Providence Perspective

Interview with Estelle Jones Hyson
Conducted and written by Mary Lipsey for the Providence District History Project Providence Perspective

    Estelle Jones Hyson was born October 13, 1920 on a farm in Leesburg, which was owned by Governor Westmoreland Davis. Later, her parents, William and Mary Jones, moved to the West Falls Church area at Gravel Bank. Estelle's father was a farm hand. Estelle attended Falls Church, Chesterbrook and Dunn Loring for elementary grades 1-7. At the age of fourteen, Estelle started work where she was hired to do cleaning for 25 cents an hour. People would hire her for three hours a day at the most. Her family and neighbors had gardens, hogs and chickens which would help feed them. Around Thanksgiving, the families would get together for hog killing. The meat would be put in jars and turned upside down so the grease would be on top. They also made sausage from the meat. Vegetables and fruit like collards, potatoes, and turnips would be preserved in canning jars and kept in the cellar under the house where they wouldn't freeze. The ice man would deliver a block of ice once a week for the ice box. The family would wrap the ice in newspaper to keep it cold longer. Dinner time was family time and everyone was expected to be there.

    The family did not have a car, electricity, telephone or indoor plumbing, only an outhouse. Everyone walked everywhere: to church, school to the store. Estelle said "when you didn't drive, you just didn't mind, 'cause no one had a car." She added, "You walked or you stayed home." Her mother sewed a lot of her clothes and they wore a lot of "hand me downs" or bought clothes at the rummage sales. For fun, children would take tires up to the top of haystacks and roll them down. The children would also play in the gravel pit. On Shreve Road was Gravel Bank, (the gravel pit) where trucks would drive in and haul out gravel. It was a hill with no top.

    For medical care, midwives delivered babies; the mother in the family was also the nurse for childhood illnesses. There was a Doctor Johnson in Falls Church who could make house calls. For anything as serious as surgery, they would go to Freedman's Hospital (Today Howard University Hospital)

    Estelle remembered a special holiday on September 22nd each year; Emancipation Day was held at Purcellville, Virginia. Emancipation Day celebrated President Lincoln's order to free the slaves from the plantations during the Civil War. The order also stated that the Union Army would help maintain the slaves' freedom. Black families from all over the state of Virginia would attend the all day affair; it was like a family reunion. There was food, bake sales, entertainment and "a little gambling in the woods" according to Estelle.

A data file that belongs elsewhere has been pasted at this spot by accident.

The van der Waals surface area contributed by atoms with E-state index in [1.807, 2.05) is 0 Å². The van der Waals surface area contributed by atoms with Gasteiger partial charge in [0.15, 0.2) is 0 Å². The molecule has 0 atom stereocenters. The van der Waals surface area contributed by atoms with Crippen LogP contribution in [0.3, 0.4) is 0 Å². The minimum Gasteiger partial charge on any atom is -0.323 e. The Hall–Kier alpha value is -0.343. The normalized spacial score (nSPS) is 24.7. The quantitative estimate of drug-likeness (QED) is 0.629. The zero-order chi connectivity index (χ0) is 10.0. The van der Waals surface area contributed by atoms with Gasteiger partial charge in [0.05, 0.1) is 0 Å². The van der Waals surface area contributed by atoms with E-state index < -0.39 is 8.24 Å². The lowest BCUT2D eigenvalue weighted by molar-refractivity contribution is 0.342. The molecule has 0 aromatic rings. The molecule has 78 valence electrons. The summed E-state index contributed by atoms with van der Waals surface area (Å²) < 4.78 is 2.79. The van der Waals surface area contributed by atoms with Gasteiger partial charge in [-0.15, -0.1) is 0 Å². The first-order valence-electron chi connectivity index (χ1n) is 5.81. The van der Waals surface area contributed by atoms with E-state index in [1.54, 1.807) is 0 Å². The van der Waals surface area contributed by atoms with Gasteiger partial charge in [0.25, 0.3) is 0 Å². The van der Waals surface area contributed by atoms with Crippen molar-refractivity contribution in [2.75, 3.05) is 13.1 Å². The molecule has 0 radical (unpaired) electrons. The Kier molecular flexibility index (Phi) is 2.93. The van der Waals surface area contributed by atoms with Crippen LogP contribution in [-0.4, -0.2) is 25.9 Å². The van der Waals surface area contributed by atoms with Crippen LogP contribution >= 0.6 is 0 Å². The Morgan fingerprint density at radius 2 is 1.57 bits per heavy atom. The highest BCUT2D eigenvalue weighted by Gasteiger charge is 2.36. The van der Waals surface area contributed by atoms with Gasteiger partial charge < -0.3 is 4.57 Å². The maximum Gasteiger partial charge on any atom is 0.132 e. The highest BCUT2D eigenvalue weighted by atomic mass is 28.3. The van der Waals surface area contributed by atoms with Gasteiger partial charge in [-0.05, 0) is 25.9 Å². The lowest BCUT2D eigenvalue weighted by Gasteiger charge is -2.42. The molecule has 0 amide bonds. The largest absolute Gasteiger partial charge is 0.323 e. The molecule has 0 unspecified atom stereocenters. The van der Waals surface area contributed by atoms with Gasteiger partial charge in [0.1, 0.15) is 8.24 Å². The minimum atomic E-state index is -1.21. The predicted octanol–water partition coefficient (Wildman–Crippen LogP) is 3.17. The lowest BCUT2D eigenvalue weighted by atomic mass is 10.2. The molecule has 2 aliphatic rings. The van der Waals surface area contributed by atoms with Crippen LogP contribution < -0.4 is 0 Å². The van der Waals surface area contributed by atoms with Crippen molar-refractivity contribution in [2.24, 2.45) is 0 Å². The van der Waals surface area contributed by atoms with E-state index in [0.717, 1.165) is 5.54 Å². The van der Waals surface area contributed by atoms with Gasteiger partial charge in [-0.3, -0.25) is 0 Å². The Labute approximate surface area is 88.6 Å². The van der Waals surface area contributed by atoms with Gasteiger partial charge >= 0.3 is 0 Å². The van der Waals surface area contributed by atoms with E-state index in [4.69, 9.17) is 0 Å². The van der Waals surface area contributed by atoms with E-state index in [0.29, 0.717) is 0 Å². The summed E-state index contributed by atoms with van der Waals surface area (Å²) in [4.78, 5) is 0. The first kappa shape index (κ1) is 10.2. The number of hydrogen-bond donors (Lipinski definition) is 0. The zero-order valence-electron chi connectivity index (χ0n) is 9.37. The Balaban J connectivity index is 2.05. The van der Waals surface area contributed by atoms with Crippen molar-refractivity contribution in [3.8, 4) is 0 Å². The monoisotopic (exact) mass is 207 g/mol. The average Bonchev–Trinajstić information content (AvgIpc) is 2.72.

Once she was married, Mrs. Hyson was a member of clubs at First Baptist Merrifield church such as Helping Hands. Women members would make items to sell and hold dinners as fundraisers to raise money for building the new church.

    When asked about whether she had ever experienced prejudice, Estelle clearly remembered two events. She described when some white children "meddled" with her. As Estelle was playing in the gravel pit one day, the white children got off their train ride from school (W & OD rail line). One of the white girls yelled to Estelle how she had learned about "coons" (a derogatory word for blacks) in school that day. Estelle was so mad she threw rocks at the white girl.

    Another time, Mrs. Hyson explained how "I was Rosa Parks, way before there was a Rosa Parks." In the 1940's, Estelle would ride the bus into Washington, D.C. on Thursdays, her day off. Once, on her way home, she could not get a seat, because white men had rushed in and blocked the way to the rear of the bus so that only whites could sit there. (Since the Jim Crow Laws started after the Civil War, blacks could only sit in the back seats of the bus.) It meant that Estelle had to stand, holding a strap. When a seat became available in the middle of the bus, Estelle sat down (in the white section). Estelle explained "I had been a long time been standing, so I sat down."

    Mrs. Hyson said, "Some white man behind me touched me and told me that I was not supposed to be sitting there." She replied, "Well, I am sitting here." The bus driver was alerted and he pulled the bus over to the curb and called the cops. The police told Estelle that "if you don't move, we will take you to jail." Estelle continued, "I stood up, until a little while later when I knew we were in a place where there were no phones and I sat down again." No one bothered her this time. By the time the bus reached Falls Church, Estelle's bus to Tremont (near Merrifield today) had already left so she had to walk from Falls Church to Tremont. When she was asked about childhood chores, Estelle said they consisted of bringing in the wood and water, weeding and picking the produce. When asked about what changes she had seen, Mrs. Hyson marveled about the development of suburbs. She also described how children had so much more freedom when she grew up and could roam anywhere. "Of course, back then everyone knew everyone and watched out for each other." She remembered her husband's family farm off of Lee Highway and added "Nothing left of Hyson property today, but the name. Nothing, but the name."

    When asked what advice she had for young people today, Estelle said, "Walk straight, pull up you pants, put on a belt and be human."

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